Phenobarbital for Canine Ear Infections

Written by jean rabe
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Phenobarbital for Canine Ear Infections
Dog ear infections can be tied to serious illness. (cute dog image by Slavyan from Fotolia.com)

When a dog's ear infection is related to another condition, a veterinarian might prescribe phenobarbital. Because a dog's ear canal has vertical and horizontal segments, debris can become stuck and cause infections that lead to other illnesses. In addition, allergies can affect the ears, as can ear mites, excessive wax build up and hair growth in the ear canal. Bacterial and yeast infections can also take hold, and seizures and other conditions can result. Phenobarbital is a common prescription for seizures.

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Ear Infections

Many ear infections can be treated easily if caught early. Washing and disinfecting the ear solves the problem. The next step is an ear flush to remove any debris in the ear canal; some dogs are sedated for this. In more serious cases, veterinarians study ear discharge before prescribing medicine. Chronic cases, or infections that reach the middle ear, can lead to vestibular syndrome and can cause paralysis of the face. In some of these cases, phenobarbital is prescribed.

Phenobarbital for Canine Ear Infections
Shaking and scratching are signs of an ear infection. (chien image by valpictures from Fotolia.com)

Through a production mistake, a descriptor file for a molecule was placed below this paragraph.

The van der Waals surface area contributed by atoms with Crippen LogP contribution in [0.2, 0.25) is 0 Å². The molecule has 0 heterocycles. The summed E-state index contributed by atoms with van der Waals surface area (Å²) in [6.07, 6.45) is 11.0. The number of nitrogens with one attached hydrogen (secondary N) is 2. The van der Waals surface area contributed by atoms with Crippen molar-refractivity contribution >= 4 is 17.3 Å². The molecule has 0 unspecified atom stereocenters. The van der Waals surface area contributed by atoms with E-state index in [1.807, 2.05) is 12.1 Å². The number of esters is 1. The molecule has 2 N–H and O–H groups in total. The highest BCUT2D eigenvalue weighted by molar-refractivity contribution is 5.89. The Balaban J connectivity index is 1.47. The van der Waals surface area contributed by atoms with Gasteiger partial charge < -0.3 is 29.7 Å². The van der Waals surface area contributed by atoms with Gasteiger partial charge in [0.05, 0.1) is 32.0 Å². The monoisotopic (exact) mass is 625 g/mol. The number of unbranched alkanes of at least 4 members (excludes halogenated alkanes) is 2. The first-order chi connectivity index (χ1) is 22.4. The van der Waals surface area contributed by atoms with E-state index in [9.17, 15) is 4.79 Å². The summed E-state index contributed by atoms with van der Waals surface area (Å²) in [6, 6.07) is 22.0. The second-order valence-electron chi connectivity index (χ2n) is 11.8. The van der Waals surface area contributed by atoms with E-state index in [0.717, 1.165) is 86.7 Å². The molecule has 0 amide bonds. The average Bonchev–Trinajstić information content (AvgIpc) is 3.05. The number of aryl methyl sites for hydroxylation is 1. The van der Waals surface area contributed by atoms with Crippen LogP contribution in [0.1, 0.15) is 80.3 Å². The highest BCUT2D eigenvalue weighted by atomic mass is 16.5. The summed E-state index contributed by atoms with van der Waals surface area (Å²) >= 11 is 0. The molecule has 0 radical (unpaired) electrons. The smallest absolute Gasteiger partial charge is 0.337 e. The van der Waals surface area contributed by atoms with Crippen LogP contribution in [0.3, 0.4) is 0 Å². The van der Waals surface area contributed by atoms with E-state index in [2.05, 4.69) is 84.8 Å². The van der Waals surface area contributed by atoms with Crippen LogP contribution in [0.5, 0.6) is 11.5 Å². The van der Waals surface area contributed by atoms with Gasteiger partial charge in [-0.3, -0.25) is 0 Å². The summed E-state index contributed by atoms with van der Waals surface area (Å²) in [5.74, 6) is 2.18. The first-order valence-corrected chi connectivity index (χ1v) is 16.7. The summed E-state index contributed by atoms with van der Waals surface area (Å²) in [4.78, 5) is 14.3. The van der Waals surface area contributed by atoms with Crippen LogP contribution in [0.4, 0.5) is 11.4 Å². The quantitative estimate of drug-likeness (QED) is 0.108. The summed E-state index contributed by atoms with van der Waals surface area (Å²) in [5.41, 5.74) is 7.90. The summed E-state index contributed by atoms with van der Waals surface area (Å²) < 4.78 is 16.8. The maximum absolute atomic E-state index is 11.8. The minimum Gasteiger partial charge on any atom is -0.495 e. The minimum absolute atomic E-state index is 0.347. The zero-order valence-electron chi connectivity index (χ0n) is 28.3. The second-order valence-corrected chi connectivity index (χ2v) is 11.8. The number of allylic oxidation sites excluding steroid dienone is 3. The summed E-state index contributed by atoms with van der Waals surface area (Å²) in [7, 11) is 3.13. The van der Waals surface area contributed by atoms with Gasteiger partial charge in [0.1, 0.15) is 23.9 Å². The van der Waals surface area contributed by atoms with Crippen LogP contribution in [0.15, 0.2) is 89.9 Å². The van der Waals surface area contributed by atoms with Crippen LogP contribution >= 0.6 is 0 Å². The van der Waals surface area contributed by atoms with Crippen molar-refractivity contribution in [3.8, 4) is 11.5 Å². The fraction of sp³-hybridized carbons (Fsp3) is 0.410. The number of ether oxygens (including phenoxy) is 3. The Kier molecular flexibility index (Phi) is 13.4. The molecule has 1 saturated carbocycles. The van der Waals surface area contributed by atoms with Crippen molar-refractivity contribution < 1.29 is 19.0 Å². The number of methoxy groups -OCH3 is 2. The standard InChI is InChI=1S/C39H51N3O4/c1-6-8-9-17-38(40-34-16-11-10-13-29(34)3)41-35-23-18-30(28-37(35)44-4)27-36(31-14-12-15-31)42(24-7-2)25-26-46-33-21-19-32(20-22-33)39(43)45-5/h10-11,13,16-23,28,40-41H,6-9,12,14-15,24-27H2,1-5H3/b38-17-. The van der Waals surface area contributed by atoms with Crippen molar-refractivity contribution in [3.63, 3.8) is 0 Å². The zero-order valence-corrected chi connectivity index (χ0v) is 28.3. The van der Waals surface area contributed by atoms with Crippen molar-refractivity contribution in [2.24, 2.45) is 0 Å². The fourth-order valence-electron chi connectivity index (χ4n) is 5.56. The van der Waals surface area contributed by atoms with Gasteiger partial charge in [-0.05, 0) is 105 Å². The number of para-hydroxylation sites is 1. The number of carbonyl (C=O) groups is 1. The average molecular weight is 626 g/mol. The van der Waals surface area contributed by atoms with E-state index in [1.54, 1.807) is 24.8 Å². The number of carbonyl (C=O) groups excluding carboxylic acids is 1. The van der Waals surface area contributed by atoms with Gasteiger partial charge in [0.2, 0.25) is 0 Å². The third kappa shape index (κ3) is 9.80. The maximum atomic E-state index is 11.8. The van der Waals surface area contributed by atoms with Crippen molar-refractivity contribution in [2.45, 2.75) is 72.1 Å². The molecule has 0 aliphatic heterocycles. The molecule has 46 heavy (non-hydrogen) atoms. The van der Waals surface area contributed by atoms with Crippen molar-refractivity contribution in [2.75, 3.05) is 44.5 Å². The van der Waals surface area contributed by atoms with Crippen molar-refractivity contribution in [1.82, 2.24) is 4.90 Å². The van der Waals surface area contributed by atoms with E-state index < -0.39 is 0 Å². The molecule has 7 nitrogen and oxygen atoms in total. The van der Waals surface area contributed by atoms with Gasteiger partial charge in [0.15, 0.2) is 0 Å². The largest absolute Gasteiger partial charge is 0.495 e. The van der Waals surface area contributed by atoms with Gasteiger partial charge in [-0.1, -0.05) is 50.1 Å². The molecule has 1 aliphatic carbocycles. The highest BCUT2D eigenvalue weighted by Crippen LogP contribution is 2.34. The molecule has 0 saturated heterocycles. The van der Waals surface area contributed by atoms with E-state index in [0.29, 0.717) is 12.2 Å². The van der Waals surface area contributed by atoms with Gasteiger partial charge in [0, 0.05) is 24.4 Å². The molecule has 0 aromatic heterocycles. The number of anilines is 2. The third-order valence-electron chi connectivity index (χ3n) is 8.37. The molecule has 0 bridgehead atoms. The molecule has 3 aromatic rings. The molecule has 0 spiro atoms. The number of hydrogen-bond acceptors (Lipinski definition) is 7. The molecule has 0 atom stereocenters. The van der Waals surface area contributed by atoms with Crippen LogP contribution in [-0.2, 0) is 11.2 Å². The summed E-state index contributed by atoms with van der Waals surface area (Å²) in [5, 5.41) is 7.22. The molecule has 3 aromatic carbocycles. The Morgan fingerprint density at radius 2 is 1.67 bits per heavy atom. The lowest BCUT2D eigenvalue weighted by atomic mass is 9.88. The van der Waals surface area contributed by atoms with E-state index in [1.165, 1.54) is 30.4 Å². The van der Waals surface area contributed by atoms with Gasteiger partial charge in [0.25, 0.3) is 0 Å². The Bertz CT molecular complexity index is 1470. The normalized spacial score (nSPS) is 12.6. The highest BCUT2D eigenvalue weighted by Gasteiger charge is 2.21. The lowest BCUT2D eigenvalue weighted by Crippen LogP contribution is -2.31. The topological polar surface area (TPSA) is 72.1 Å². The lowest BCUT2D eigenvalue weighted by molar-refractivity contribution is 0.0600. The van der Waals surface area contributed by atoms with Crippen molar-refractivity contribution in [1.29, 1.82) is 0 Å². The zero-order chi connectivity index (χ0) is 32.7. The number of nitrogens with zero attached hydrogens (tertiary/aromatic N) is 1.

Infections Lead to Seizures

In some cases, ear infections progress to conditions that cause seizures. Phenobarbital is commonly prescribed for this. The drug suppresses "electrical energy" in the dog's brain that triggers seizures. The drug can have side effects, including lethargy, restlessness, and poor coordination; these usually disappear after the dog becomes used to the medicine. Other side effects include frequent urination and increased thirst and appetite. Liver damage is rare, but possible, and long-term use of the drug can scar the liver.

Vestibular Syndrome and the Ear

Canine vestibular syndrome is a condition relating to a problem in the inner ear. Phenobarbital is sometimes prescribed for this in concert with antibiotics. Dogs with vestibular syndrome tilt their heads to one side, stumble, and appear to have no sense of balance. The vestibular nerve runs from the inner ear to the brain and when it is impaired, it affects the dog's balance and orientation. An inner ear infection can also resemble vestibular syndrome, so a veterinarian visit is appropriate to determine the problem.

Phenobarbital and Epilepsy

Phenobarbital is one of the most commonly prescribed drugs to treat epileptic seizures in dogs. It is available from veterinarians and pet supply companies in tablet and liquid form. The dog should be monitored on the medication to make sure the dose is correct; sometimes dogs develop a tolerance to the effects and the dose needs to be increased. Consult a veterinarian for dosing information. Some inner-ear infections can cause seizure-like behaviour; a veterinarian can rule out epilepsy, which is a lifelong condition.

Phenobarbital and Ataxia

Ataxia happens when a dog's system is out of balance; it can be a side effect of anti-seizure medicines such as phenobarbital. The dog will appear drunken, stagger, wobble and tilt its head. Ataxia also can result from an inner ear infection, or from seizures. Consult a veterinarian to determine if the ataxia is caused by a reaction to phenobarbital.

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